ILNews

Opinions July 27, 2011

July 27, 2011
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Indiana Supreme Court had posted no opinions at IL deadline.

Indiana Court of Appeals
James W. Miller v. State of Indiana
64A03-1008-CR-543
Criminal. Affirms convictions of two counts of Class A misdemeanor neglect of a vertebrate animal. The evidence is sufficient to show that Miller recklessly endangered the horses’ health by failing to provide them adequate food so as to neglect them. The trial court’s failure to appoint the state veterinarian doesn’t require the reversal of Miller’s convictions.

Alan D. Wilson v. Sisters of St. Francis Health Services
34A02-1101-CC-57
Civil collections. Affirms summary judgment to Sisters of St. Francis Health Services regarding an alleged attorney lien. Wilson does not have a valid equitable attorney fee lien on the payment made by his client’s health insurer to St. Francis. Wilson presented no evidence that a measurable benefit has been conferred on St. Francis under such circumstances that St. Francis’ retention of the insurance payment without payment of attorney fees to Wilson would be unjust.

Tomika Johnson, et al. v. David Sullivan, M.D., et al.
82A05-1102-MI-108
Miscellaneous. Reverses summary judgment for Dr. Sullivan. There is a genuine issue of material fact regarding whether Johnson timely filed her proposed medical malpractice complaint. Holds that evidence of mailing on a particular date, even if it contradicts a postmark, is competent to prove filing on that date for purposes of the Medical Malpractice Act. Affirms summary judgment for Sullivan on Johnson’s claims that Sullivan provided health care to the victim after Dec. 22, 2006, that the continuing wrong doctrine applies, or that the doctrine of fraudulent concealment applies. Remands for further proceedings.

Christopher Brightman v. State of Indiana (NFP)
22A01-1011-CR-603
Criminal. Affirms convictions of Class D felonies receiving stolen property and theft.

Rudolfo G. Rodriguez, Jr. v. Lakeview Title, LLC (NFP)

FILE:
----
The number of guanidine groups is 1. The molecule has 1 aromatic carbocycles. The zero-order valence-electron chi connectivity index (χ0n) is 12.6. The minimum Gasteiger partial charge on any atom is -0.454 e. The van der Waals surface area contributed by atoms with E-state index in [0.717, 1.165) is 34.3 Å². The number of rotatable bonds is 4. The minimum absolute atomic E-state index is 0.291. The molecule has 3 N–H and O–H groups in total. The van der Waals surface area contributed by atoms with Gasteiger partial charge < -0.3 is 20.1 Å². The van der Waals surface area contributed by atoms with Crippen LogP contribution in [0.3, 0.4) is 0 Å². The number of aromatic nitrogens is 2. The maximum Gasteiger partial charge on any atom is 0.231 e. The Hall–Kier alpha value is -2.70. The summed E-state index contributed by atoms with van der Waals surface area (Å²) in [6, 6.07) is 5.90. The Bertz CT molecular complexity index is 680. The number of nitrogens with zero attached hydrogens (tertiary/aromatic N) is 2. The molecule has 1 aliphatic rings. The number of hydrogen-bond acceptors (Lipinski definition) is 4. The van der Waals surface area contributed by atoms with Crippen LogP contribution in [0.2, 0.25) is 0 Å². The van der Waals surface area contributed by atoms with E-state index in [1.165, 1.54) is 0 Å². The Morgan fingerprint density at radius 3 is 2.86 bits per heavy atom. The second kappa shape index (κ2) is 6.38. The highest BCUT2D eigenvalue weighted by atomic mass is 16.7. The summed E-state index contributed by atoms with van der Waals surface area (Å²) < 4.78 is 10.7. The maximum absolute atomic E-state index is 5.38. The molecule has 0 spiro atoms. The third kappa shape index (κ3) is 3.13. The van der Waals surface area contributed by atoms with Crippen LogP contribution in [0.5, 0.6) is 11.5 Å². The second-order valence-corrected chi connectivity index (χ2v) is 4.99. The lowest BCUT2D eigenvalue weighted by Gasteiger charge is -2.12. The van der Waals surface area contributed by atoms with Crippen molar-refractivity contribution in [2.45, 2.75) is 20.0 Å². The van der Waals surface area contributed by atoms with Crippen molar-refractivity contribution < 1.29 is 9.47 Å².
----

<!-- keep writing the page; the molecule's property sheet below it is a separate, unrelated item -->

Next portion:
76A03-1101-PL-36
Civil plenary. Affirms summary judgment for Lakeview Title and denial of Rodriguez’s motion for summary judgment in his suit for negligence and unjust enrichment.

Derek A. Bishop v. State of Indiana (NFP)
06A01-1012-CR-683
Criminal. Affirms convictions of two counts of Class D felony battery.

J.H. v. B.H. (NFP)
02A04-1010-DR-729
Domestic relation. Affirms order modifying custody in response to father J.H.’s relocation to Ohio.

Matthew William Huttle v. State of Indiana (NFP)
45A03-1012-CR-634
Criminal. Affirms sentence for Class D felony battery.

Indiana Tax Court had posted no opinions at IL deadline.
 

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  1. Just an aside, but regardless of the outcome, I 'm proud of Judge William Hughes. He was the original magistrate on the Home place issue. He ruled for Home Place, and was primaried by Brainard for it. Their tool Poindexter failed to unseat Hughes, who won support for his honesty and courage throughout the county, and he was reelected Judge of Hamilton County's Superior Court. You can still stand for something and survive. Thanks, Judge Hughes!

  2. CCHP's real accomplishment is the 2015 law signed by Gov Pence that basically outlaws any annexation that is forced where a 65% majority of landowners in the affected area disagree. Regardless of whether HP wins or loses, the citizens of Indiana will not have another fiasco like this. The law Gov Pence signed is a direct result of this malgovernance.

  3. I gave tempparry guardship to a friend of my granddaughter in 2012. I went to prison. I had custody. My daughter went to prison to. We are out. My daughter gave me custody but can get her back. She was not order to give me custody . but now we want granddaughter back from friend. She's 14 now. What rights do we have

  4. This sure is not what most who value good governance consider the Rule of Law to entail: "In a letter dated March 2, which Brizzi forwarded to IBJ, the commission dismissed the grievance “on grounds that there is not reasonable cause to believe that you are guilty of misconduct.”" Yet two month later reasonable cause does exist? (Or is the commission forging ahead, the need for reasonable belief be damned? -- A seeming violation of the Rules of Profession Ethics on the part of the commission) Could the rule of law theory cause one to believe that an explanation is in order? Could it be that Hoosier attorneys live under Imperial Law (which is also a t-word that rhymes with infamy) in which the Platonic guardians can do no wrong and never owe the plebeian class any explanation for their powerful actions. (Might makes it right?) Could this be a case of politics directing the commission, as celebrated IU Mauer Professor (the late) Patrick Baude warned was happening 20 years ago in his controversial (whisteblowing) ethics lecture on a quite similar topic: http://www.repository.law.indiana.edu/cgi/viewcontent.cgi?article=1498&context=ilj

  5. I have a case presently pending cert review before the SCOTUS that reveals just how Indiana regulates the bar. I have been denied licensure for life for holding the wrong views and questioning the grand inquisitors as to their duties as to state and federal constitutional due process. True story: https://www.scribd.com/doc/299040839/2016Petitionforcert-to-SCOTUS Shorter, Amici brief serving to frame issue as misuse of govt licensure: https://www.scribd.com/doc/312841269/Thomas-More-Society-Amicus-Brown-v-Ind-Bd-of-Law-Examiners

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